Marwan ALshawi Sun, 09/14/2008 - 02:40
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EtherChannel is a Cisco-proprietary technology that, by aggregating links into a single logical link, provides incremental trunk speeds ranging from 10 Mbps to 160 Gbps (full duplex). EtherChannel comes in four flavors:

Standard EtherChannel

Fast EtherChannel (FEC)

Gigabit EtherChannel (GEC)

10-Gigabit EtherChannel

The term EtherChannel encompasses all these technologies. Ether-Channel combines up to eight standard Ethernet links (160 Mbps on a Catalyst 3000), up to eight Fast Ethernet links (1.6 Gbps), up to eight Gigabit Ethernet links (16 Gbps), and up to eight 10-Gigabit Ethernet links (160 Gbps).


EtherChannel bundles segment into groups of two to eight links. This lets links scale at rates between 100 Mbps and a healthy fraction of 1 Tbps. Remember when T1 or 1.544 Mbps was the fastest WAN link available. Now it is at least 16 Tbps for up to a 50-kilometer stretch with single-mode fiber, using the Catalyst 6500 10GBASE-EX4 Metro 10-Gigabit Ethernet module. EtherChannel operates as either an access link or trunk link. For example, EtherChannel can be deployed between the wiring closet and the data center


Some of the benefits of EtherChannel are:


EtherChannel does not require any changes as it is transparent to networked applications. For support of EtherChannel on enterprise-class servers and network interface cards, smart software drivers can coordinate distribution of loads across multiple network interfaces.

When EtherChannel is used within the campus, switches and routers provide load balancing transparently across multiple links to network users. Unicast, multicast, and broadcast traffic is distributed across the links in the channel.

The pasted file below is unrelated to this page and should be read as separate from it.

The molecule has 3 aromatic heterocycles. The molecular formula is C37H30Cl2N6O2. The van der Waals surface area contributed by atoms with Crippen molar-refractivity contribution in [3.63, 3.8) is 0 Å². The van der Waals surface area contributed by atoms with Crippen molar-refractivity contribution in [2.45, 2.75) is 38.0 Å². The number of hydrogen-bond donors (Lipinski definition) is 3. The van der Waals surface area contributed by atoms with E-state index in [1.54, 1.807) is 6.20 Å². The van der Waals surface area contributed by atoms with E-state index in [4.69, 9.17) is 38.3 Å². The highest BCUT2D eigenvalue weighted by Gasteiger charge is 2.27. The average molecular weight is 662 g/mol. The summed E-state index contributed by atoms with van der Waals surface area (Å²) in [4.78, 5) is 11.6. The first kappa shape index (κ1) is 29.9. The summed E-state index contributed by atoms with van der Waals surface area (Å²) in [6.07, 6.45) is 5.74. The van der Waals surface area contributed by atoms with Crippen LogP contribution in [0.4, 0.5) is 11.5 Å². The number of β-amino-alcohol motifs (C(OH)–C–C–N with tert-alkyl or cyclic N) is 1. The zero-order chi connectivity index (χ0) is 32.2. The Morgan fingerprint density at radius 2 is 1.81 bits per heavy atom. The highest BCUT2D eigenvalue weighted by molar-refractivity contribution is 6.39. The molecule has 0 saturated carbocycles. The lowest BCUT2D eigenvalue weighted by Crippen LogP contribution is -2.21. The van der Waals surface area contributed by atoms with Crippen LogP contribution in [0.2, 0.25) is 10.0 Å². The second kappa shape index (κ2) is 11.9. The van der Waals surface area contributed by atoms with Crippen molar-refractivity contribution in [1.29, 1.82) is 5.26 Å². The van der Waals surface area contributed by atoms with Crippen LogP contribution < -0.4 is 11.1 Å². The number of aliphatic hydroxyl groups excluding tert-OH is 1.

EtherChannel provides automatic recovery for loss of a link by redistributing loads across remaining links. If a link does fail, EtherChannel redirects traffic from the failed link to the remaining links in less than a second. This convergence is transparent to the end user. No host protocol timers expire, so no sessions are dropped.


EtherChannel uses two methods for negotiating bundles:

Port Aggregation Protocol (PAgP) - Cisco Proprietary

Link Aggregation Control Protocol (LACP) - 802.1ad


those L2:


interface FastEthernet0/7

switchport trunk encapsulation dot1q

switchport mode trunk

channel-group 2 mode desirable

!

interface FastEthernet0/8

switchport trunk encapsulation dot1q

switchport mode trunk

channel-group 2 mode desirable


or u could make it L3:


interface FastEthernet0/11

no switchport

no ip address

channel-group 3 mode desirable

!

interface FastEthernet0/12

no switchport

no ip address

channel-group 3 mode desirable



interface Port-channel2

switchport trunk encapsulation dot1q

switchport mode trunk

!

interface Port-channel3

no switchport

ip address 10.0.0.1 255.255.255.0


good luck


if helpful Rate

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